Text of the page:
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LEED for the COVID-19 era is here

Building owners can now get verified that they’ve done everything possible to reduce COVID-19 transmission indoors. Here’s why it’s a good idea even after COVID-19.

LEED for the COVID-19 era is here
[Source Images: yewkeo/iStock]
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During this pandemic, the simple act of walking into a building can feel like entering a biohazard area. With a virus that’s primarily transmitted through the air, being inside almost any space is a risk. But not all spaces are equally risky. A new verification system lets building owners quickly convey the safety of their indoor spaces to occupants.

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Global safety science company UL has created a Verified Healthy Buildings verification, offering building owners and operators the chance to prove to people that they’ve done as much as they can to reduce the potential risk of contracting the virus indoors. About 400 buildings and spaces have received the mark so far, and a total of 175 million square feet of buildings have either been verified or are in the process of being verified. That includes properties owned and operated by some of the biggest commercial real estate holders, including Brookfield Properties and Brandywine Realty Trust, as well as entertainment venues like the Walt Disney Concert Hall in Los Angeles.

The verification focuses primarily on air, according to Sean McCrady, director of assets and sustainability for real estate and properties at UL. “In many respects air quality is the bedrock of optimizing the indoor environment overall,” he says. “Because that’s how people get sick; it’s a lack of ventilation in crowded spaces. We didn’t need to reinvent the wheel, we just need to have that much more focus on what’s always been important.”

Building certification systems are nothing new but most, like the U.S. Green Building Council’s LEED rating system, tend to focus more on design and environmental metrics.

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McCrady says UL’s verification system is not just a response to the pandemic but it also has created an opening for building owners and operators to pay more attention to the internal systems that may be making their buildings unhealthy environments.

The verification system looks specifically at ventilation, air quality, water quality, building janitorial practices, lighting, and acoustic quality. To evaluate buildings, UL performs a detailed examination of building systems and policies, looking at everything from the number of air changes that happen in a given room to how snugly filters are fitted to HVAC units.

After creating a comprehensive report on the ways a building is falling short of various health and environmental guidelines from the Environmental Protection Agency, the Occupational Safety and Health Administration, and other governmental bodies, UL works with building owners to identify improvements. Once those improvements have been put in place, the building is verified, and UL performs two checkups within a year to ensure the building is still performing. UL’s marketing team offers digital and physical placards to indicate that a building has qualified for the verification.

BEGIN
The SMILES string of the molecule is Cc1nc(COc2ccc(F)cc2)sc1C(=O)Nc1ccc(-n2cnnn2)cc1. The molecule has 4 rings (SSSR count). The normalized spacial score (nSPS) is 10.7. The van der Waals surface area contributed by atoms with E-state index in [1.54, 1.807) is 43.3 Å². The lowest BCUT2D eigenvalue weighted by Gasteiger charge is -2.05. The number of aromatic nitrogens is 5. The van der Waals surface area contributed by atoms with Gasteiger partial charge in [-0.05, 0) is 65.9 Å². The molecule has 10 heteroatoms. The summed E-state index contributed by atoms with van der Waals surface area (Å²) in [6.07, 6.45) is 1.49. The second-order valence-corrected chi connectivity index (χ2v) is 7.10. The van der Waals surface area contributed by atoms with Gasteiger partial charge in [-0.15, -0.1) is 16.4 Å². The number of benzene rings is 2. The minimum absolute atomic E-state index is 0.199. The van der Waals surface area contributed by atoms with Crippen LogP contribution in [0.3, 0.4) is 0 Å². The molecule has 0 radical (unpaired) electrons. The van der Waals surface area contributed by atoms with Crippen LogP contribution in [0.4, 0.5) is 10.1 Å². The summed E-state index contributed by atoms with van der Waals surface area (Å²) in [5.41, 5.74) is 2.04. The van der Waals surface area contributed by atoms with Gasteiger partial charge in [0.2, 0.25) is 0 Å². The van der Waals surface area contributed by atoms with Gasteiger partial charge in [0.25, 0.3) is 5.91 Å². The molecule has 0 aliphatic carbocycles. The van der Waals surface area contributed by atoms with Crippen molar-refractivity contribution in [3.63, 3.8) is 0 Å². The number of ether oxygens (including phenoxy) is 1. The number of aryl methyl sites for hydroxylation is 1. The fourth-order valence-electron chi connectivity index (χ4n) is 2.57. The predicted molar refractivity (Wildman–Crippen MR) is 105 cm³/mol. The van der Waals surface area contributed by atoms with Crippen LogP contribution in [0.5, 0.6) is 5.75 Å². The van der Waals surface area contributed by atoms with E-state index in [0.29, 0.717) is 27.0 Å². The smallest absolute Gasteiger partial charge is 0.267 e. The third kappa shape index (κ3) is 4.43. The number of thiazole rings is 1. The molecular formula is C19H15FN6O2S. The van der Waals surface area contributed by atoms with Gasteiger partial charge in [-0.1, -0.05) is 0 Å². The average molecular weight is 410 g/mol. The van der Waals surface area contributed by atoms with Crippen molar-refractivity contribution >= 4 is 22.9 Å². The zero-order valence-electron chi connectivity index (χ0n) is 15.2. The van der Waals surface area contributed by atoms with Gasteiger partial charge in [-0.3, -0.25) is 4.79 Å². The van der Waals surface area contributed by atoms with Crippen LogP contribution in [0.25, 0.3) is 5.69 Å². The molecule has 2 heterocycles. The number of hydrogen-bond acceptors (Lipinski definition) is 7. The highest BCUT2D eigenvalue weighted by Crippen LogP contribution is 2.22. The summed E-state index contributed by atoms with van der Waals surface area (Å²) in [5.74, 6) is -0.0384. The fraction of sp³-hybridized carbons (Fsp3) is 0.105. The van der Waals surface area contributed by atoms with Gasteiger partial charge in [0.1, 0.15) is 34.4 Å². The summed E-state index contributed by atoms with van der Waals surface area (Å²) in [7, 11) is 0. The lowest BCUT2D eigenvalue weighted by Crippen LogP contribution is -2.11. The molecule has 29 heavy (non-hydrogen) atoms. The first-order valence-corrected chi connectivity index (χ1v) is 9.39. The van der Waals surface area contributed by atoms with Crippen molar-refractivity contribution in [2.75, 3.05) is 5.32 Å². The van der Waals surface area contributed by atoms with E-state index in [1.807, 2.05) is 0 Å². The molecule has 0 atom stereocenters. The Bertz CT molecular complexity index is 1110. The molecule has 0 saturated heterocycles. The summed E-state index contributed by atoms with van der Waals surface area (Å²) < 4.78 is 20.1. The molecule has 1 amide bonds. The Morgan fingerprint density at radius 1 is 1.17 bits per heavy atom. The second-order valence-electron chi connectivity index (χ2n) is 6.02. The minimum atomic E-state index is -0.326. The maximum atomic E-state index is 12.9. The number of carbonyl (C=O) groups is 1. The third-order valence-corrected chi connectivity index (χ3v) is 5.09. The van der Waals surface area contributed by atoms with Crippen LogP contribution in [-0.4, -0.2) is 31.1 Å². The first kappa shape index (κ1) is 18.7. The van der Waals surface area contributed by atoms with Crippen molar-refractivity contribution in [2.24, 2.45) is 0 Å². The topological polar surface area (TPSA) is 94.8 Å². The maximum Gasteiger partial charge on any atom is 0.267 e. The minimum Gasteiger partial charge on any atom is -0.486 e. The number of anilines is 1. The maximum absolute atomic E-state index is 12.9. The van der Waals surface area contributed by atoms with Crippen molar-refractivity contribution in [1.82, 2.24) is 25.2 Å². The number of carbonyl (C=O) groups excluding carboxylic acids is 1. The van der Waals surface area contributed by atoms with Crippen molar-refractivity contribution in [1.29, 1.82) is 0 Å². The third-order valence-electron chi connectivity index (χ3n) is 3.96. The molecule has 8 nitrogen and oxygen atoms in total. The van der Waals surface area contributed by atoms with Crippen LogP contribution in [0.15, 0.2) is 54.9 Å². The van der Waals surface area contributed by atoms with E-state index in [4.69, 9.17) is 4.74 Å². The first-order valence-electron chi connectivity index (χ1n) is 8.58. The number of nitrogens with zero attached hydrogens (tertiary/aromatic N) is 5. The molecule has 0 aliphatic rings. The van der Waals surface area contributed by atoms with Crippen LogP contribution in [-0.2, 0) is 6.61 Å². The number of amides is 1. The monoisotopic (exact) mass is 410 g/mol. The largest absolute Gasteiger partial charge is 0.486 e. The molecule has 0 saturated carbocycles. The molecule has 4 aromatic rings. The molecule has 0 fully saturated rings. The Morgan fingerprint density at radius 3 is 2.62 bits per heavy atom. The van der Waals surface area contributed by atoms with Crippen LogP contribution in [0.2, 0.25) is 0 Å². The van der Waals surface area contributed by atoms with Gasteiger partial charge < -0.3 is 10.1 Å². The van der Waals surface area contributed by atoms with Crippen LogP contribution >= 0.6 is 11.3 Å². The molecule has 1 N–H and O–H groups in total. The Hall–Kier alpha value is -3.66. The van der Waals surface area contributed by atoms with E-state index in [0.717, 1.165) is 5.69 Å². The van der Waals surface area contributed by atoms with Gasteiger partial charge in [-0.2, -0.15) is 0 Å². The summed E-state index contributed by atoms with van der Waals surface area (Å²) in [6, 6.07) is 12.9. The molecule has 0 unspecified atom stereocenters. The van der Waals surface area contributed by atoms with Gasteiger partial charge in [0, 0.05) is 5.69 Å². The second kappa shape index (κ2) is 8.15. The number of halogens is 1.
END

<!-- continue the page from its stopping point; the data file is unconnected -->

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“Most buildings could achieve this mark if they’re willing to really focus on the fundamentals that quite frankly should be done anyway,” McCrady says. “It doesn’t need to be just the class A office building or the state-of-the-art enterprise building that can achieve the mark.”

McCrady says buildings often don’t need major upgrades to meet the healthy building standard, but rather that small adjustments to HVAC settings or replacing outdated vents can do the trick. Most buildings benefit, even from small changes. “We’ve been doing these top-down holistic inspections for decades in literally thousands of buildings a year,” McCrady says. “It’s very rare that we go into a building and we don’t find things where we’re going to have action items or recommendations.”

It’s important to note that the verification isn’t intended to give people the impression that buildings are totally safe. “You don’t want to say something you can’t back up. You don’t want to say the things that we’re doing are killing 99% of germs. You can’t prove that, and that’s what’s going to get you in trouble,” McCrady says. “You can never remove risk altogether. Hopefully most people know that.”

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There’s clearly a limit to what such a verification can accomplish. For the COVID-19 pandemic, it’s well understood that the spread of the virus is reduced not just through better engineering systems or design elements but also through behavioral changes like wearing masks and social distancing. All the filtered air conditioning and natural ventilation won’t do much if an unmasked person carrying the virus comes coughing into your building lobby.

But McCrady says that the verification can at least provide one level of assurance that risks are being reduced. It’s meant to be a clear indication that, other risk vectors notwithstanding, building owners are doing everything in their power to reduce the transmission of disease. He says that as buildings and venues gradually begin repopulating, this kind of information will be increasingly important.

“People know a lot more now than before we had a pandemic hit,” he says. “There are going to be new expectations for how buildings are managed.”